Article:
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Django Axes

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django-axes is a very simple way for you to keep track of failed login attempts, both for the Django admin and for the rest of your site. The name is sort of a geeky pun, since axes can be read interpreted as:

  • "access", as in monitoring access attempts
  • "axes", as in tools you can use hack (generally on wood). In this case, however, the "hacking" part of it can be taken a bit further: django-axes is intended to help you stop people from hacking (popular media definition) your website. Hilarious, right? That's what I thought too!


django-axes requires Django 1.5 or later. The application is intended to work around the Django admin and the regular django.contrib.auth login-powered pages.


You can install the latest stable package running this command:

$ pip install django-axes

Also you can install the development version running this command:

$ pip install -e git+


You can contribute to this project forking it from github and sending pull requests.

Running tests

Tests can be run, after you clone the repository and having django installed, like:

$ PYTHONPATH=$PYTHONPATH:$PWD test axes --settings=axes.test_settings


First of all, you must add this project to your list of INSTALLED_APPS in


Next, install the FailedLoginMiddleware middleware:


Run python syncdb. This creates the appropriate tables in your database that are necessary for operation.

Customizing Axes

You have a couple options available to you to customize django-axes a bit. These should be defined in your file.

  • AXES_LOGIN_FAILURE_LIMIT: The number of login attempts allowed before a record is created for the failed logins. Default: 3
  • AXES_LOCK_OUT_AT_FAILURE: After the number of allowed login attempts are exceeded, should we lock out this IP (and optional user agent)? Default: True
  • AXES_USE_USER_AGENT: If True, lock out / log based on an IP address AND a user agent. This means requests from different user agents but from the same IP are treated differently. Default: False
  • AXES_COOLOFF_TIME: If set, defines a period of inactivity after which old failed login attempts will be forgotten. Can be set to a python timedelta object or an integer. If an integer, will be interpreted as a number of hours. Default: None
  • AXES_LOGGER: If set, specifies a logging mechanism for axes to use. Default: 'axes.watch_login'
  • AXES_LOCKOUT_TEMPLATE: If set, specifies a template to render when a user is locked out. Template receives cooloff_time and failure_limit as context variables. Default: None
  • AXES_LOCKOUT_URL: If set, specifies a URL to redirect to on lockout. If both AXES_LOCKOUT_TEMPLATE and AXES_LOCKOUT_URL are set, the template will be used. Default: None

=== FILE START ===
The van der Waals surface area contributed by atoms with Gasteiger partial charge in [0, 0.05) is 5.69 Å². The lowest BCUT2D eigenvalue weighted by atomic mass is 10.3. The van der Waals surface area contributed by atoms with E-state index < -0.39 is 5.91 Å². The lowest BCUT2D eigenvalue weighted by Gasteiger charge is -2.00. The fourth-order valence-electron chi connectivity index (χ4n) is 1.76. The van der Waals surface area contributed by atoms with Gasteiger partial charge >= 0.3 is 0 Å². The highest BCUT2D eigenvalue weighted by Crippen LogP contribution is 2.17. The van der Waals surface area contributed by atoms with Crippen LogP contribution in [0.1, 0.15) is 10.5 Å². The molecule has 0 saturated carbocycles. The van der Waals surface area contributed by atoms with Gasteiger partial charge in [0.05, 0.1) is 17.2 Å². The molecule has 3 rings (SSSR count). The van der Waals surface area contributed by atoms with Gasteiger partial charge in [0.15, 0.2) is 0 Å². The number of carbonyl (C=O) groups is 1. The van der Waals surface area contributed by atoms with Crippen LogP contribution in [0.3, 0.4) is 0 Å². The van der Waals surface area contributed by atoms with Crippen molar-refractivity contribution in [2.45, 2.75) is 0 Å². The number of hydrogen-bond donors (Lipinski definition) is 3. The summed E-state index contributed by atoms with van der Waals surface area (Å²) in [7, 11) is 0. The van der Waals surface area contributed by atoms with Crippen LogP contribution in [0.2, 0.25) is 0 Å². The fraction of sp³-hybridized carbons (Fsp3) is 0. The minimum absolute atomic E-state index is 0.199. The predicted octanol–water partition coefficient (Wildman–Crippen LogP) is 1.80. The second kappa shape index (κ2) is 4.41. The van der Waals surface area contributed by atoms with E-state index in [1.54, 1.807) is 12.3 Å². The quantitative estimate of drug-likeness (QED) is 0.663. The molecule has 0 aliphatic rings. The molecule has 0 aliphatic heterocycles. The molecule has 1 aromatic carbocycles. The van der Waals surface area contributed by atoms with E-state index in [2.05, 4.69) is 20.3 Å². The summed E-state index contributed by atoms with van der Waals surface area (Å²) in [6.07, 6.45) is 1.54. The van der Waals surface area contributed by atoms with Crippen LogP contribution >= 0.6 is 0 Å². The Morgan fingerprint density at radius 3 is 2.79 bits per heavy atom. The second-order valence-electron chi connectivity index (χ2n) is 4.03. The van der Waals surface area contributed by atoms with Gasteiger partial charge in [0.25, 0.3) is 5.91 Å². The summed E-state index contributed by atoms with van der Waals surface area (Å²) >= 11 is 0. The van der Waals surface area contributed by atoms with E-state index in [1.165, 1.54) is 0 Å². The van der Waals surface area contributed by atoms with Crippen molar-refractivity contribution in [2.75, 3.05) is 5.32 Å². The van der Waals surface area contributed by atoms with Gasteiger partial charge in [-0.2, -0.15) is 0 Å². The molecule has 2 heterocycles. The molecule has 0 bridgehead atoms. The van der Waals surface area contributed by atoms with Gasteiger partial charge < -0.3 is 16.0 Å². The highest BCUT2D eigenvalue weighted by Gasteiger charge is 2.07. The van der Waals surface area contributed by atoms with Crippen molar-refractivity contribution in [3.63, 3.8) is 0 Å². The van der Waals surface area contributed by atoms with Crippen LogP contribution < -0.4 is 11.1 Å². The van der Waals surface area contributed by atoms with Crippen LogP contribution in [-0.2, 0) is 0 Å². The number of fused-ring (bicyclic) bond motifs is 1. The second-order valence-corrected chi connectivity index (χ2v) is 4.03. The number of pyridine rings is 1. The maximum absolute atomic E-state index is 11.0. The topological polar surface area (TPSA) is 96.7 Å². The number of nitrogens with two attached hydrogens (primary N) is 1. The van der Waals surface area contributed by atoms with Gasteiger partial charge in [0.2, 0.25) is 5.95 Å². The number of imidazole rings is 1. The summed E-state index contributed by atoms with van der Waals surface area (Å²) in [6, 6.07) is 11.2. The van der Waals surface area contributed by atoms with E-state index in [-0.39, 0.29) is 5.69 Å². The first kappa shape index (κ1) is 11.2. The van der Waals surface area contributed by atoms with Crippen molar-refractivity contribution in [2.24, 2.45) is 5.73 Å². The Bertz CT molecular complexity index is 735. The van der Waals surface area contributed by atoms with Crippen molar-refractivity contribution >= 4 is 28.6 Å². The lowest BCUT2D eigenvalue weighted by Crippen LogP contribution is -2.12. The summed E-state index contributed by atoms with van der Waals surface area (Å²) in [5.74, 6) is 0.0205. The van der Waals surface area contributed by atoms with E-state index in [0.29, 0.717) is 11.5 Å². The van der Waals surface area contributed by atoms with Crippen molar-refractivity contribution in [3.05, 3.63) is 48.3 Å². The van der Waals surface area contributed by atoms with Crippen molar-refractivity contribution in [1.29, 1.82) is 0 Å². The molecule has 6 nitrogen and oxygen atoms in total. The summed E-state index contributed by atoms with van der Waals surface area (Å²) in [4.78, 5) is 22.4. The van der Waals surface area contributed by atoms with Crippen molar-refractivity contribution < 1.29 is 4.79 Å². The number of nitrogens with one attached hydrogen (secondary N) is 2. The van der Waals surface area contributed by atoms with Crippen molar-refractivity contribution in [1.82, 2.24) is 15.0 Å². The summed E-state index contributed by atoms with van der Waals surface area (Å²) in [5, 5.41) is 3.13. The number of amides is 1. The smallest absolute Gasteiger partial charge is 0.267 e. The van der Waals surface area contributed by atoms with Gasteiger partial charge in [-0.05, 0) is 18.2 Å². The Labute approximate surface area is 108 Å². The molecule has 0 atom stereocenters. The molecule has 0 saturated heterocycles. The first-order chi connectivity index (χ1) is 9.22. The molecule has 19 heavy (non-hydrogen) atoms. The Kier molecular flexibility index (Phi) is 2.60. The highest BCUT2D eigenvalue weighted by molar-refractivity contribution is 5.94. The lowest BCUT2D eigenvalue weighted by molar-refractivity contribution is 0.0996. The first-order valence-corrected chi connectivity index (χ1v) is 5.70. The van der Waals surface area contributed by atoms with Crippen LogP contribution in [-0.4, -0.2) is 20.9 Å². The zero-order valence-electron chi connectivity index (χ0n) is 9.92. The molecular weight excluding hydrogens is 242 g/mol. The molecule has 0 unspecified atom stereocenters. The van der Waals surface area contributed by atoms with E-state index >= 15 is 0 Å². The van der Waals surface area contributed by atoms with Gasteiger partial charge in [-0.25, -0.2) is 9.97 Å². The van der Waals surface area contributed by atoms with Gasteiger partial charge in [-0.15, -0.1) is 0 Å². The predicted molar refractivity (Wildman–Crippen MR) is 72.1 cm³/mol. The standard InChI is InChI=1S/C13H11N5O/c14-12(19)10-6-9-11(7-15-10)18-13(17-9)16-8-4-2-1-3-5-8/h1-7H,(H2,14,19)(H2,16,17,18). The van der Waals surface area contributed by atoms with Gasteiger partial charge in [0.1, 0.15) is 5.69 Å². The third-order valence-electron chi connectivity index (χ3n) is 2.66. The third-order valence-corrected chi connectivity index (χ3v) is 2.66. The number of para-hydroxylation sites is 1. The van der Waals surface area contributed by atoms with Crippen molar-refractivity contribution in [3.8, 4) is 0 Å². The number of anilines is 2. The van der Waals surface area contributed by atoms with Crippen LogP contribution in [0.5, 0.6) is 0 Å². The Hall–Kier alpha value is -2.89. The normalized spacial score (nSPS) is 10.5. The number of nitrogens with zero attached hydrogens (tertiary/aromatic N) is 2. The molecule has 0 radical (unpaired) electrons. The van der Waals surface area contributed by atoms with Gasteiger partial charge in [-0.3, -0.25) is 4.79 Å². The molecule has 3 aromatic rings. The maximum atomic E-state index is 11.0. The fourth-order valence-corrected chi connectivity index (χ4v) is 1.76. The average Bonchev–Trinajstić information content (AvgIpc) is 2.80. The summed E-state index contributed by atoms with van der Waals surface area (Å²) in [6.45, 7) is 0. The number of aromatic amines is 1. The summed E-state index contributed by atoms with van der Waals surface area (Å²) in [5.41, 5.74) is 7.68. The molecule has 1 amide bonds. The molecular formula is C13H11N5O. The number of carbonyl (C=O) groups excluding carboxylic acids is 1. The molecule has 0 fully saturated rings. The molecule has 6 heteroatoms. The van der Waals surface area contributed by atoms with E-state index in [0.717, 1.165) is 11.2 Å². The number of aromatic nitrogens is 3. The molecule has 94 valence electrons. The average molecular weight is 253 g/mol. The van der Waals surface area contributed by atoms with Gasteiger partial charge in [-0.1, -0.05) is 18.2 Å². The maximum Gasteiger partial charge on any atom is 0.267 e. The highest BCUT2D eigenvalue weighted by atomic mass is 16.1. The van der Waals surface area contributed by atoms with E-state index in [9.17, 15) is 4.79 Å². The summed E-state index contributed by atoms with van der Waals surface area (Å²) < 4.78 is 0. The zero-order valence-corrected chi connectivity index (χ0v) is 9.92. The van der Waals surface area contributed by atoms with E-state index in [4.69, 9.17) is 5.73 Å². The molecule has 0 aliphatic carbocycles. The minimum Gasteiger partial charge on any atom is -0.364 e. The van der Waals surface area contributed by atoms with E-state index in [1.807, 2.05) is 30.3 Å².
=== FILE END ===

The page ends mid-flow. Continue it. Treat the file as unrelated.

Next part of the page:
• AXES_VERBOSE: If True, you'll see slightly more logging for Axes. Default: True
  • AXES_USERNAME_FORM_FIELD: the name of the form field that contains your users usernames. Default: username
  • AXES_LOCK_OUT_BY_COMBINATION_USER_AND_IP: If True prevents to login from IP under particular user if attempts limit exceed, otherwise lock out based on IP. Default: False


Using django-axes is extremely simple. Once you install the application and the middleware, all you need to do is periodically check the Access Attempts section of the admin.

By default, django-axes will lock out repeated attempts from the same IP address. You can allow this IP to attempt again by deleting the relevant AccessAttempt records in the admin.

You can also use the axes_reset management command using Django's

  • axes_reset will reset all lockouts and access records.
  • axes_reset ip will clear lockout/records for ip

In your code, you can use from axes.utils import reset.

  • reset() will reset all lockouts and access records.
  • reset(ip=ip) will clear lockout/records for ip
  • reset(username=username) will clear lockout/records for username


Not being locked out after failed attempts

You may find that Axes is not capturing your failed login attempts. It may be that you need to manually add watch_login to your login url. For example, in your

from django.contrib.auth.views import login, logout, password_change
from axes.decorators import watch_login
urlpatterns = patterns('',
    (r'^login/$', watch_login(login), {'template_name': 'auth/login.html'}),

Locked out without reason

It may happen that you have suddenly become locked out without a single failed attempt. One possible reason is that you are using some custom login form and the username field is named something different than "username", e.g. "email". This leads to all users attempts being lumped together. To fix this add the following to your settings:

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